Alternatively to changing the actual building block length, the beam angle can be tuned by shifting the position of the input beam up or down (Fig. 4c) or by changing the rate of change of the director angle K (Fig. 4d), which is here characterized by the deformation thickness \(w_d \propto 1/K\)—the lateral distance within which the director turns for \(90^{\circ }\), from parallel to perpendicular orientation with respect to the building block surface normal (see Fig. 4a). Note in Fig. 4c, that for a small variation in initial position of the beam from the centre (position = 0 is in the middle of the bend region), the deflection angle changes only slightly. Mainly, by changing the deformation thickness \(w_d\) three different regimes can be observed with respect to its ratio to beam waist thickness \(w_0\) (\(w_0/w_d\)).

When beam diameter \(2w_0\) is comparable to the deformation thickness \(w_d\) [\(w_d\sim 2w_0\), see Fig. 4d, insets (i) and (ii)], we observe large deflection angles but also beam splitting. In this regime, the bend area is narrow and there are steep changes in the refractive index profile which leads to different parts of the incoming beam following different diffraction paths, in turn splitting the beam into multiple high- and low-intensity regions. In actual experimental setting, such beam splitting will be strongly affected (and will likely disappear) due to light scattering and defocusing caused by thermal fluctuations of the nematic director and illumination with a non-coherent light will blur the output signal66. Note that the beam gets also shifted upwards when travelling through the building block.

Figure 4
figure 4

Deflecting the beam. (a) The incoming Gaussian beam, which is normal to the building block, is deflected at an angle \(\gamma \sim 20{^{\circ }}\) and shifted upwards. Inset shows schematic representation of the building block with the deformation thickness \(w_d\) which shifts the incoming beams for the distance s and deflects it to an angle of \(\gamma\) as shown with simulated normalized electric field intensity \(|E|^2\). The beam deflection angle \(\gamma\) can be tuned by changing (b) the building block length \(d_2\), (c) position of the input beam or the (d) deformation thickness \(w_d\). (c) Dependence of the beam angle \(\gamma\) on the position of the incoming beam. Both (b) and (c) are calculated for \(w_0=6.66{\lambda }\) and \(w_d=40{\lambda }/d_2=40{\lambda }\), respectively. (d) Changing the deformation thickness \(w_d\) with respect to beam waist \(w_0\) greatly affects the shift s and deflection angle \(\gamma\) and can be tuned with external electric fields. Length of the building block was fixed to \(d_2=40{\lambda }\).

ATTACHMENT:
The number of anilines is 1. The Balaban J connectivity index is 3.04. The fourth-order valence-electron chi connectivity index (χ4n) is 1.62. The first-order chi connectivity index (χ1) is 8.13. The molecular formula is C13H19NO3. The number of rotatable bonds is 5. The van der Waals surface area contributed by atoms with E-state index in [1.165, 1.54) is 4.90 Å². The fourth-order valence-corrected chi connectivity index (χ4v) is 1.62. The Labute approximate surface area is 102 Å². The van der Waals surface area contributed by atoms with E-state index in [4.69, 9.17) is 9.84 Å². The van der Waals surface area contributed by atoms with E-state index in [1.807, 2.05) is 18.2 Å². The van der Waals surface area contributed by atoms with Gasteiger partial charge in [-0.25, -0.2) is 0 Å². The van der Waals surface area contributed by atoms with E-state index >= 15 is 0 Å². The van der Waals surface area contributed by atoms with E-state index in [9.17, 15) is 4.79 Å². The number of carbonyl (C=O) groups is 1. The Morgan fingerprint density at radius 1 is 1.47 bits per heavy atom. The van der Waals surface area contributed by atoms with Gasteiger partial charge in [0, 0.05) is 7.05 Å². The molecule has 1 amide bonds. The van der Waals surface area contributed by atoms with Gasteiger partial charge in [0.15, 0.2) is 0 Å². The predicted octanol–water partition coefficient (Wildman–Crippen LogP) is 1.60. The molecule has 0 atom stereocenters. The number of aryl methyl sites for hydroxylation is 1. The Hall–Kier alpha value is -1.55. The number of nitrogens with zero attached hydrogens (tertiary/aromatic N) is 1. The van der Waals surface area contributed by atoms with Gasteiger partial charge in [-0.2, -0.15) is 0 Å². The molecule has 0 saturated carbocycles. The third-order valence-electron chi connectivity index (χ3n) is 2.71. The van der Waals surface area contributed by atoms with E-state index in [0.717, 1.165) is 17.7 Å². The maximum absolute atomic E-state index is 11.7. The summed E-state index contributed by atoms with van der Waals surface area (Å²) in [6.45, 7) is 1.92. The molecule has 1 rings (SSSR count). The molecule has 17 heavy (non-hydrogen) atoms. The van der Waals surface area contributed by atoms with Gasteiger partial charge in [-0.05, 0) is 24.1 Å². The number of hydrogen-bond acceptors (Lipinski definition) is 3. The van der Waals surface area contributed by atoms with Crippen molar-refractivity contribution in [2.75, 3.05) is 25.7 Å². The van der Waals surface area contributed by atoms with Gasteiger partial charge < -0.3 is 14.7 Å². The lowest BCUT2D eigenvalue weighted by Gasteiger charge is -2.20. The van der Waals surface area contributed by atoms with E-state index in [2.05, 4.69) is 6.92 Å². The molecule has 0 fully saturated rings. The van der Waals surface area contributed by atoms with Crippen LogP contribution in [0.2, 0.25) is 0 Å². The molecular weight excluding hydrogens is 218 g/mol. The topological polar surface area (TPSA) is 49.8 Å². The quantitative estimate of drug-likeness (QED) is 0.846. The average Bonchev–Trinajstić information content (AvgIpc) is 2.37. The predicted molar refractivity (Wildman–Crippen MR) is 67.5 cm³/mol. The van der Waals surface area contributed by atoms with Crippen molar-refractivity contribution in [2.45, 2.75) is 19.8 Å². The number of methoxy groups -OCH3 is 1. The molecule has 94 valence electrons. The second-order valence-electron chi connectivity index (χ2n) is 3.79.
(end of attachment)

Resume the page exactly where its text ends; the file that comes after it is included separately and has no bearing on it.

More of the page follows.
As we gradually increase the deformation thickness towards the values greater than the beam diameter [\(w_d > 2w_0\), see Fig. 4d, inset (iii) and inset (iv) for a beam with smaller waist] the largest deflection angles occur. However, despite eliminating the splitting, brighter areas appear after the deflection and the beam is still not entirely uniform.

With a larger deformation thickness (\(w_d \gg 2w_0\)) we encounter a linear regime, where deflection angle is roughly linearly dependent on the deformation thickness (\(\gamma \propto w_d\)) [see insets (v) and (vi) in Fig. 4d, where \(w_d\ge 10w_0\)], and notably deflection angles of up to \(\gamma = 20^\circ\) can still be achieved. Additionally, with \(w_d \gg w_0\), there is only weak dependence on the waist thickness \(w_0\), which opens further application possibilities as beams of different sizes and shapes can be mutually controlled. Note also that in this regime (iii) the shift s is close to zero which can be particularly useful as there is no need for an additional shifter building block to eliminate the shift.

Combining several LC building blocks—i.e. forming stacks of LC cells—results in a tunable beam control device, capable of different manipulations of the beam. As already presented in Fig. 4c, tuning of the deflection angle can be achieved by a combination of a shifter and a deflector: by varying the director angle in the shifter building block, the position of the incoming beam on the deflector can be altered and as a result, the beam deflects to a different angle. Experimentally, tuning the director field configuration can be achieved by locally modulating electric field in the liquid crystal cell, for example by using electrodes on the surface of the cell as shown in Fig. 3c. Similar setup, presented in Fig. 5a, can be used to expand the deflected beam. In such setup, the beam can be controlled in two ways: (i) tuning the deflection angle via deflector parameters as presented in the previous section and (ii) tuning the illuminated area by changing the lens power. However, by expanding the deflected beam, some brighter areas appear. Since the deflected beam does not travel through the centre of the expander, but more through the bottom part, the block, as it has an escaped disclination profile, then acts additionally as a deflector and expands the beam non-uniformly, resulting in much brighter spots at the bottom part.